This discussion was first published on Dec 1 2010 as part of the 2010-2011 Red List update, but remains open for comment to enable reassessment in 2013. Link to BirdLife species factsheet for Ornate Lorikeet Ornate Lorikeet Trichoglossus ornatus is listed as Least Concern on the basis that it does not approach the thresholds for Vulnerable under any of the IUCN criteria. The species has a very large range, and hence does not approach the thresholds for Vulnerable under the range size criterion (Extent of Occurrence less than 20,000 km2 combined with a declining or fluctuating range size, habitat extent/quality, or population size and a small number of locations or severe fragmentation). The population trend has appeared to be stable, and hence the species does not approach the thresholds for Vulnerable under the population trend criterion (at least a 30% decline over ten years or three generations). The population size is not believed to approach the thresholds for Vulnerable under the population size criterion (fewer than 10,000 mature individuals with a continuing decline estimated to be at least 10% over ten years or three generations, or with a specified population structure). This species does not require primary forest, preferring forest edge, secondary habitats, and open areas, including human-altered habitats (Juniper and Parr 1998, Forshaw 2006). It has been described as common and locally very common (Juniper and Parr 1998, Forshaw 2006), with a total population of more than 50,000 individuals (Juniper and Parr 1998). However, information recently received by BirdLife suggests that this species is no longer common in northern and central parts of Sulawesi (per J. Gilardi in litt. 2010). It is reportedly trapped in national parks such as Tangkoko and Lore Lindu, and individuals of this species are infrequently seen in bird markets (per J. Gilardi in litt. 2010). In light of these observations, up-to-date information is requested on this species, including an estimate of the population size, the likely population trend over 18 years (estimate of three generations) and the severity of threats. Forshaw, J. M. (2006) Parrots of the world: an identification guide. Princeton, NJ/Oxford, UK: Princeton University Press. Juniper, T. and Parr, M. (1998) Parrots: a guide to the parrots of the world. Robertsbridge, UK: Pica Press.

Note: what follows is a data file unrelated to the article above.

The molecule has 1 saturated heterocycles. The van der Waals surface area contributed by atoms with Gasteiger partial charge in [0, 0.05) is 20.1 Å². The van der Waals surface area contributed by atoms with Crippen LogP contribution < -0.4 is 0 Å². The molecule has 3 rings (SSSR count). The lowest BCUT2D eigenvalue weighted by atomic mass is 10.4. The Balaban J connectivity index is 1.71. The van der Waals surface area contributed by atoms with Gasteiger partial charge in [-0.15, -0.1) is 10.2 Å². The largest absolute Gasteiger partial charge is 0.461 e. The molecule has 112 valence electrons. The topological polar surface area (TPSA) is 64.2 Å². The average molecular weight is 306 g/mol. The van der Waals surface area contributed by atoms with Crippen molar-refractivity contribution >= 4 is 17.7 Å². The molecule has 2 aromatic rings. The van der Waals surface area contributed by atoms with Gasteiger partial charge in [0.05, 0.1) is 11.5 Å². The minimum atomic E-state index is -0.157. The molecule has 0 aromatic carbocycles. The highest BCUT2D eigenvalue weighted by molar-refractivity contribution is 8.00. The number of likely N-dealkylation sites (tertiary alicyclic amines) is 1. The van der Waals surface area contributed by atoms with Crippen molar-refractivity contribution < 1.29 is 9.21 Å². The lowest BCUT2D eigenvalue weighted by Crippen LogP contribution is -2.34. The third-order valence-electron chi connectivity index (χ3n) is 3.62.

Contact the BirdLife Red List Team under redlistteam [at] birdlife [dot] org.